An Israeli ground incursion risks far greater casualties, however, especially on the Palestinian side. In Operation Cast Lead (2008-2009), Israel, then led by Prime Minister Ehud Olmert, entered Gaza in what became, predictably, a gruesome and internationally condemned operation. In 2012, during Operation Pillar of Defense, led by Netanyahu, Israel called up very large numbers of reservists, signaling its readiness to enter Gaza, yet refrained from doing so. Despite criticism from the right and frustration by thousands of reservists for being used in the bluff, Netanyahu chose caution. As many have noted, Netanyahu, Israel’s second longest-serving prime minister (after the founder of the state, David Ben-Gurion), has only engaged in two relatively small military operations: the air operation in 2012 and the current one. Despite his hawkish rhetoric, Netanyahu is actually a cautious, conservative leader — in war as well as in peace. This operation may turn out to be his first major use of ground forces across Israel’s borders.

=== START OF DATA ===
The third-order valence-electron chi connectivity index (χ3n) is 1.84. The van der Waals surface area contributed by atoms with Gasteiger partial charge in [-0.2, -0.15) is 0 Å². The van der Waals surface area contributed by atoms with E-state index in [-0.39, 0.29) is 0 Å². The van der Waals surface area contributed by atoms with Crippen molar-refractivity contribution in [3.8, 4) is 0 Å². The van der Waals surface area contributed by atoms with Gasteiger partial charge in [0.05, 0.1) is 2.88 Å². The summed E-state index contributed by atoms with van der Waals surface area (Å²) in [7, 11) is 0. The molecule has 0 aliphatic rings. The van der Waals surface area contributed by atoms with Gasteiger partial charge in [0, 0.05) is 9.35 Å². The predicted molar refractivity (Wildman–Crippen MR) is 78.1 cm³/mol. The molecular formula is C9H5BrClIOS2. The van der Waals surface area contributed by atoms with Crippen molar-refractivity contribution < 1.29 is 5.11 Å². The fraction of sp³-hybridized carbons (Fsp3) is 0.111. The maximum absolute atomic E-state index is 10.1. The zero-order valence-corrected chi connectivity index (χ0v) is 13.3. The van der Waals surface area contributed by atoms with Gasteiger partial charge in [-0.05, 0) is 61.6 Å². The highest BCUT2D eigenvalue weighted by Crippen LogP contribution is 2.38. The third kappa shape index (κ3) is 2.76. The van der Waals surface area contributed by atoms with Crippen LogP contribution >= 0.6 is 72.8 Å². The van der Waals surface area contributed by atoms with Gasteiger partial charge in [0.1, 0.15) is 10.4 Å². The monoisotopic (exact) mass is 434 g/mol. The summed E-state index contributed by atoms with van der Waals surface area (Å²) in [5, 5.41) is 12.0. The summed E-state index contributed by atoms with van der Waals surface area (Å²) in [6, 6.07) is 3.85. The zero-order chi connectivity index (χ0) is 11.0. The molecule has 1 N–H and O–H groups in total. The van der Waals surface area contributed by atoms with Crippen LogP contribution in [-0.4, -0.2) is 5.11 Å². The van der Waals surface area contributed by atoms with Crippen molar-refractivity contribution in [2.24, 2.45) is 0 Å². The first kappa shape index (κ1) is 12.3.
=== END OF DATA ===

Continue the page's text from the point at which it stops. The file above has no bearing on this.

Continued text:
Why then did Hamas refuse the Israeli overtures for de-escalation? Or, as Mahmoud Abbas said to Hamas: "What are you trying to achieve by sending rockets?"
The political leadership of Hamas seems to have been dragged into this conflict by the events that preceded it and by its own militants, not always under the control of the political wing. As Khaled Mashal, the head of the Hamas political bureau, claimed: "Yes, we want calm. We don’t like escalation, and we didn’t make an escalation. Netanyahu imposed this aggression upon us." Hamas now demands the opening of the Rafah border crossing with Egypt (ostensibly not even a demand from Israel, directly) and the release of prisoners recently swept up in Israeli police actions.